The quantitative results did not identify any strong correlation, trends, or influence between the temperature, precipitation, or water availability indices and cattle and hay production. In the weak correlation found, temperature has more influence on cattle and hay production than precipitation. Non-climatic factors have more influence on agricultural production in the study area than the climatic parameters studied. The qualitative interviews allowed deeper exploration of climate–agriculture relationships. For example, we learned that farmers perceive changes in hay and cattle production over time in response to a changing climate. The most important factors are precipitation and timing of precipitation. The farmers are already adapting by switching to sprinkler and wheel irrigation systems, planting more pasture than alfalfa to bring cattle to pastures earlier, and reducing herd size as a last resort. Our work highlights that farmers are well aware of climate changes and are already adapting their practices to maintain hay and cattle productivity on their farms.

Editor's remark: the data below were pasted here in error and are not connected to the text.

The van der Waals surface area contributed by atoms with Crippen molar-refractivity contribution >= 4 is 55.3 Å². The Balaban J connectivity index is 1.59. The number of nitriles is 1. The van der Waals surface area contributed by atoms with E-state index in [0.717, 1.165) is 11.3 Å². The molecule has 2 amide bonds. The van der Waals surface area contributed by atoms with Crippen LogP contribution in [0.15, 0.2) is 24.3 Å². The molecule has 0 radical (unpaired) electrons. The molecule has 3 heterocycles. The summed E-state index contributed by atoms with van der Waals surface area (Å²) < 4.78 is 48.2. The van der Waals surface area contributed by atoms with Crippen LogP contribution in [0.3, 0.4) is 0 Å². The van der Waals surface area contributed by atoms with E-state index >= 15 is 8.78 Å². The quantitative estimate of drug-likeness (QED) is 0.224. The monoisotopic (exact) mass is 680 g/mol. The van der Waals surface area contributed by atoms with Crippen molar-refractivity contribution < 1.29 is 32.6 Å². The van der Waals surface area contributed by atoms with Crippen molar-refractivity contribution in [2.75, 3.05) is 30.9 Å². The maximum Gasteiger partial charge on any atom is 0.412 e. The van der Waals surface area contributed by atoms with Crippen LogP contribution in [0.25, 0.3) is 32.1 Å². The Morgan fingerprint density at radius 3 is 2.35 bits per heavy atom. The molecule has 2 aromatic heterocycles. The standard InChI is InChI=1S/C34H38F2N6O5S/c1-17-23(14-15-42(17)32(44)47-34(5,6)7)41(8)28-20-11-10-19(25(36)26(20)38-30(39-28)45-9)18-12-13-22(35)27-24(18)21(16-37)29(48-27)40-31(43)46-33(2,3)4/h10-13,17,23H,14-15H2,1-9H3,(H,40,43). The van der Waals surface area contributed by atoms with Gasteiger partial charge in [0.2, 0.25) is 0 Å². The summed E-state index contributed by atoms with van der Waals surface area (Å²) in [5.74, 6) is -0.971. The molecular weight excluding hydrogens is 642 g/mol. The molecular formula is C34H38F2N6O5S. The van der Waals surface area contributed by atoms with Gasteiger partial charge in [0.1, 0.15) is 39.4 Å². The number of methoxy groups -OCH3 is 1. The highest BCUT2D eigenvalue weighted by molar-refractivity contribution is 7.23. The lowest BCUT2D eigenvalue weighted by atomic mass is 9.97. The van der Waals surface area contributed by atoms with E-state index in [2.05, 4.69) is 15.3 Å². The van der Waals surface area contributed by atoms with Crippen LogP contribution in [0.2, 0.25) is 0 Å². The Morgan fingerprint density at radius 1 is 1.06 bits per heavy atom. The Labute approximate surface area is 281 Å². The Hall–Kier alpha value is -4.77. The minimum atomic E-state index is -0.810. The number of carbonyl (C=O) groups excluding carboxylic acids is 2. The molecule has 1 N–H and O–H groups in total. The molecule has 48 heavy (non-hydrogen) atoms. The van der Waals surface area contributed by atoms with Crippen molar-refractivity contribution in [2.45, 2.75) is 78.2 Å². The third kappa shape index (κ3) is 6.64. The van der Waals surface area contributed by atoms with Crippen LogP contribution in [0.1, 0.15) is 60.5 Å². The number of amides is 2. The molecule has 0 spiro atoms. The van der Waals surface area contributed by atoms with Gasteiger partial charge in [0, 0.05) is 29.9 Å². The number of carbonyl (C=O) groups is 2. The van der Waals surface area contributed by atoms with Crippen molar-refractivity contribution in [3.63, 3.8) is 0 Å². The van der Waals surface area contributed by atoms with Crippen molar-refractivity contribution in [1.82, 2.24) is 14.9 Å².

Supplementary Materials

The following are available online at https://www.mdpi.com/2225-1154/8/9/96/s1, Table S1: List of Climate Indices, File S1: Questionnaire for Interviews.

Author Contributions

Conceptualization, H.A., L.N.A., D.E.R., Y.C.; methodology, H.A., L.N.A., D.E.R., Y.C.; data collection (interviews), H.A; formal analysis, H.A.; writing—original draft preparation, H.A.; writing—review and editing, H.A., L.N.A., D.E.R., Y.C.; visualization, H.A.; supervision, L.N.A., D.E.R., Y.C.; All authors have read and agreed to the published version of the manuscript.

Funding

This research was funded by Fulbright and Utah Water Research Lab, Logan UT USA.Y.C. was supported by the Utah Agricultural Experiment Station, Utah State University (approved as journal paper number 9380), and the U.S. Department of Interior, Bureau of Reclamation (R18AC00018, R19AP00149).

Acknowledgments

We thank Emily Wilkins (Utah State University) for reproducing the results of this study.

Conflicts of Interest

The authors declare no conflict of interest.

Data Availability and Reproducibility Statement